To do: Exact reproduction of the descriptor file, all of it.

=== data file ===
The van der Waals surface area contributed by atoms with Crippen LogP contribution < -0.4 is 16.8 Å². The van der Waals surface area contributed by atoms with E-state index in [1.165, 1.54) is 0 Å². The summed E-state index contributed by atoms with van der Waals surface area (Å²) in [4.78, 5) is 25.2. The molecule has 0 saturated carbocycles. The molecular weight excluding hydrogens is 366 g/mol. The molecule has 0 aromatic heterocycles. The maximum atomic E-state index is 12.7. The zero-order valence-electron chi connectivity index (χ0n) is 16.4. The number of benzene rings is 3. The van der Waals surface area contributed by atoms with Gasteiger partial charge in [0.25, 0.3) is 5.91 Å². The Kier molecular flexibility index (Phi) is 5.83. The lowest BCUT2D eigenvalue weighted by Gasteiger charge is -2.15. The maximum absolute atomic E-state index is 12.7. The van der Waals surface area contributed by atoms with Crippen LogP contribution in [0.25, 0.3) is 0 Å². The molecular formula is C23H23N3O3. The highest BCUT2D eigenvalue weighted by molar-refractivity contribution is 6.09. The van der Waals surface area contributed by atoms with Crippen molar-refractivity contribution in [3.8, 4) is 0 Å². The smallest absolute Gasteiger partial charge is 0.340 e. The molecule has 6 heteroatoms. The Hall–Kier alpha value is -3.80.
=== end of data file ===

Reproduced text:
The van der Waals surface area contributed by atoms with Crippen LogP contribution < -0.4 is 16.8 Å². The van der Waals surface area contributed by atoms with E-state index in [1.165, 1.54) is 0 Å². The summed E-state index contributed by atoms with van der Waals surface area (Å²) in [4.78, 5) is 25.2. The molecule has 0 saturated carbocycles. The molecular weight excluding hydrogens is 366 g/mol. The molecule has 0 aromatic heterocycles. The maximum atomic E-state index is 12.7. The zero-order valence-electron chi connectivity index (χ0n) is 16.4. The number of benzene rings is 3. The van der Waals surface area contributed by atoms with Gasteiger partial charge in [0.25, 0.3) is 5.91 Å². The Kier molecular flexibility index (Phi) is 5.83. The lowest BCUT2D eigenvalue weighted by Gasteiger charge is -2.15. The maximum absolute atomic E-state index is 12.7. The van der Waals surface area contributed by atoms with Crippen LogP contribution in [0.25, 0.3) is 0 Å². The molecular formula is C23H23N3O3. The highest BCUT2D eigenvalue weighted by molar-refractivity contribution is 6.09. The van der Waals surface area contributed by atoms with Crippen molar-refractivity contribution in [3.8, 4) is 0 Å². The smallest absolute Gasteiger partial charge is 0.340 e. The molecule has 6 heteroatoms. The Hall–Kier alpha value is -3.80.